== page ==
NEW YORK ( TheStreet) -- One of the most successful ETF launches ever was the PowerShares S&P 500 Low Volatility Portfolio ( SPLV). That fund is comprised of the 100 S&P 500 constituents with the lowest volatility. SPLV not only is less volatile then the S&P 500 but has slightly higher yield than the benchmark.Now PowerShares has taken it one step further, culling the 50 highest-yielding stocks from SPLV to create the PowerShares S&P 500 High Dividend Portfolio ( SPHD). Funds with lower volatility have become a popular niche as have funds with higher dividend yields and the new SPHD targets both. SPHD and the related SPLV obviously tilt toward historically defensive sectors. This means that utilities is the largest sector at 21% of the fund, followed by consumer staples at 16%, surprisingly financial stocks makeup almost 13% and telecom is 10%. The other big S&P 500 sectors have smaller weightings, including technology at just under 5%. In the last few years the tech sector has matured in such a way that valuations have become cheaper and many stocks have initiated dividend, many yielding 3% or more. For now these stocks don't have much presence in the fund due to not meeting the volatility criteria so it will be interesting to see whether the funds come to have more tech exposure in the future; SPLV has a similar 5% weighting to tech. The 50 stocks in SPHD are weighted by yield so Pitney Bowes ( PBI) and its 10% yield is the largest holding in the fund at 3.14%. PBI is a relatively risky name, even if not very volatile. Year to date it is down 23%, it does have a lot of cash but a lot more debt, and both earnings and revenue are expected to decline from 2012 to 2013. The risk in owning a stock with a very high dividend is that it implies a form of compensation for some threat to the company. High yields resulting from a big drop in the stock price that is then followed by a dividend cut followed by further price declines is not a unique pattern in the stock market. The picture for Windstream ( WIN), the second-largest holding in the fund at 3.05% is similar to PBI.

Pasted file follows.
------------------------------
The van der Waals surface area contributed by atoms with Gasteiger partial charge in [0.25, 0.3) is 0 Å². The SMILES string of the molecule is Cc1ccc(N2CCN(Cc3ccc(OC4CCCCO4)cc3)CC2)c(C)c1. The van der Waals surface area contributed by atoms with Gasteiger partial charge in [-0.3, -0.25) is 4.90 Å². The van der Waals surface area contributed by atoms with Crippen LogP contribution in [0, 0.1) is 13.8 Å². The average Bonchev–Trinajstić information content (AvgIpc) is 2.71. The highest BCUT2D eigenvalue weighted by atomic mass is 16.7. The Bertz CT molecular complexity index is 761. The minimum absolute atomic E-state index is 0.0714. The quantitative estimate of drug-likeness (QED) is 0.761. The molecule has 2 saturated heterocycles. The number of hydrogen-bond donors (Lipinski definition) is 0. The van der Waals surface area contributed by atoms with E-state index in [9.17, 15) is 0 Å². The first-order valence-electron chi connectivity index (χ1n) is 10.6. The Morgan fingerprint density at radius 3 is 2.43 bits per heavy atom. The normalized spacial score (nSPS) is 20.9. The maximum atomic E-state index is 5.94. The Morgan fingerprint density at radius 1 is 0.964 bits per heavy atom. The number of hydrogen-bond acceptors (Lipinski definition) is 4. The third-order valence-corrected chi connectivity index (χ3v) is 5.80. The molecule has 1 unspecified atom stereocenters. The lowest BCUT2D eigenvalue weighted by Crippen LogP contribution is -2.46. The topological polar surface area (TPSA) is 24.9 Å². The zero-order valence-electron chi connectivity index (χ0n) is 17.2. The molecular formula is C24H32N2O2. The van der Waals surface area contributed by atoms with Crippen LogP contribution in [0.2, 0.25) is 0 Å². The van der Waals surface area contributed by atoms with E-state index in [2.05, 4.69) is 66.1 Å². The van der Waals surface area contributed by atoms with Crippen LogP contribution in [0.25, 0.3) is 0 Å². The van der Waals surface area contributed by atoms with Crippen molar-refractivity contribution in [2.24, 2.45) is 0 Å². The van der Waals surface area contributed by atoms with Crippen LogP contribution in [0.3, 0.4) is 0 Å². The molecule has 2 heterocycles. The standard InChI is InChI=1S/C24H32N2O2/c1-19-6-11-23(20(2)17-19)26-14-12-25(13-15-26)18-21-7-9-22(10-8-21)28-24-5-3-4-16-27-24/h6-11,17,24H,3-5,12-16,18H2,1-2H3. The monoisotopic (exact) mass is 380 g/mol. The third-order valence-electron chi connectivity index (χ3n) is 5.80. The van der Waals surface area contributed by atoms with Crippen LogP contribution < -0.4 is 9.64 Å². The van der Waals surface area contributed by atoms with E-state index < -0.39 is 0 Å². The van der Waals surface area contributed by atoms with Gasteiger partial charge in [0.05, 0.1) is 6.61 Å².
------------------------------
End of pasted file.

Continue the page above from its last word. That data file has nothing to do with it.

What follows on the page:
This is not going to be the case with every stock in the fund, far from it, but these examples help to understand some of the risk factors to this space. That these two stocks, the largest two, are only allocated 3% respectively of the fund means that a worsening of conditions for these companies will not crush the fund and of course should any of the holdings cut their dividends they would be rebalanced down or out of the fund depending on the size of the potential dividend cut. For now the SPHD looks to pay a 4.45% yield. But as is the case with all new ETFs, the actual yield may differ from projections and should be expected to fluctuate over time. At the time of publication the author had no position in any of the stocks mentioned. This article was written by an independent contributor, separate from TheStreet's regular news coverage.